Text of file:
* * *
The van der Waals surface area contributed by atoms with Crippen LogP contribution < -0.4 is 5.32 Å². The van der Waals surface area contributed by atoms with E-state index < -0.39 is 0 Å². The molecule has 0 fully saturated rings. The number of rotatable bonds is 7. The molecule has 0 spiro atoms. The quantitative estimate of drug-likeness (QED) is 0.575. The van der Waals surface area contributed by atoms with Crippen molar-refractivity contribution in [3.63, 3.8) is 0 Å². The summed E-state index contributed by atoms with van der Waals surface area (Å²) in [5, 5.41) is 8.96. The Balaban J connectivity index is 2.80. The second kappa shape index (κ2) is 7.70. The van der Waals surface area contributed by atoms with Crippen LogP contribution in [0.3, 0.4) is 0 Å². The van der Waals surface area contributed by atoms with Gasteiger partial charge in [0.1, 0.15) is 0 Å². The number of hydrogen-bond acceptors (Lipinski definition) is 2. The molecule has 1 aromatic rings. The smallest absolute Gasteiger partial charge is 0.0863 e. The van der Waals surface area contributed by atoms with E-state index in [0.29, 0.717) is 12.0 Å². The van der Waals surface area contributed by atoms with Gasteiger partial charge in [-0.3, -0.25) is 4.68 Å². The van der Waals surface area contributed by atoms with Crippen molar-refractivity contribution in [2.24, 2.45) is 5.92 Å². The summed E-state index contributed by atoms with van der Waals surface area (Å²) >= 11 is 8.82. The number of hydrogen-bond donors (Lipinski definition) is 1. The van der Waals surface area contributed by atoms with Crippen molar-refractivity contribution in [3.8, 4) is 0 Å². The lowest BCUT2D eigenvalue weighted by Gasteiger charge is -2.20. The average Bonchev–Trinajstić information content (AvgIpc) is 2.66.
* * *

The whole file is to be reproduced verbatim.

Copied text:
The van der Waals surface area contributed by atoms with Crippen LogP contribution < -0.4 is 5.32 Å². The van der Waals surface area contributed by atoms with E-state index < -0.39 is 0 Å². The molecule has 0 fully saturated rings. The number of rotatable bonds is 7. The molecule has 0 spiro atoms. The quantitative estimate of drug-likeness (QED) is 0.575. The van der Waals surface area contributed by atoms with Crippen molar-refractivity contribution in [3.63, 3.8) is 0 Å². The summed E-state index contributed by atoms with van der Waals surface area (Å²) in [5, 5.41) is 8.96. The Balaban J connectivity index is 2.80. The second kappa shape index (κ2) is 7.70. The van der Waals surface area contributed by atoms with Crippen LogP contribution in [0.3, 0.4) is 0 Å². The van der Waals surface area contributed by atoms with Gasteiger partial charge in [0.1, 0.15) is 0 Å². The number of hydrogen-bond acceptors (Lipinski definition) is 2. The molecule has 1 aromatic rings. The smallest absolute Gasteiger partial charge is 0.0863 e. The van der Waals surface area contributed by atoms with E-state index in [0.29, 0.717) is 12.0 Å². The van der Waals surface area contributed by atoms with Gasteiger partial charge in [-0.3, -0.25) is 4.68 Å². The van der Waals surface area contributed by atoms with Crippen molar-refractivity contribution in [2.24, 2.45) is 5.92 Å². The summed E-state index contributed by atoms with van der Waals surface area (Å²) >= 11 is 8.82. The number of hydrogen-bond donors (Lipinski definition) is 1. The van der Waals surface area contributed by atoms with Crippen molar-refractivity contribution in [3.8, 4) is 0 Å². The lowest BCUT2D eigenvalue weighted by Gasteiger charge is -2.20. The average Bonchev–Trinajstić information content (AvgIpc) is 2.66.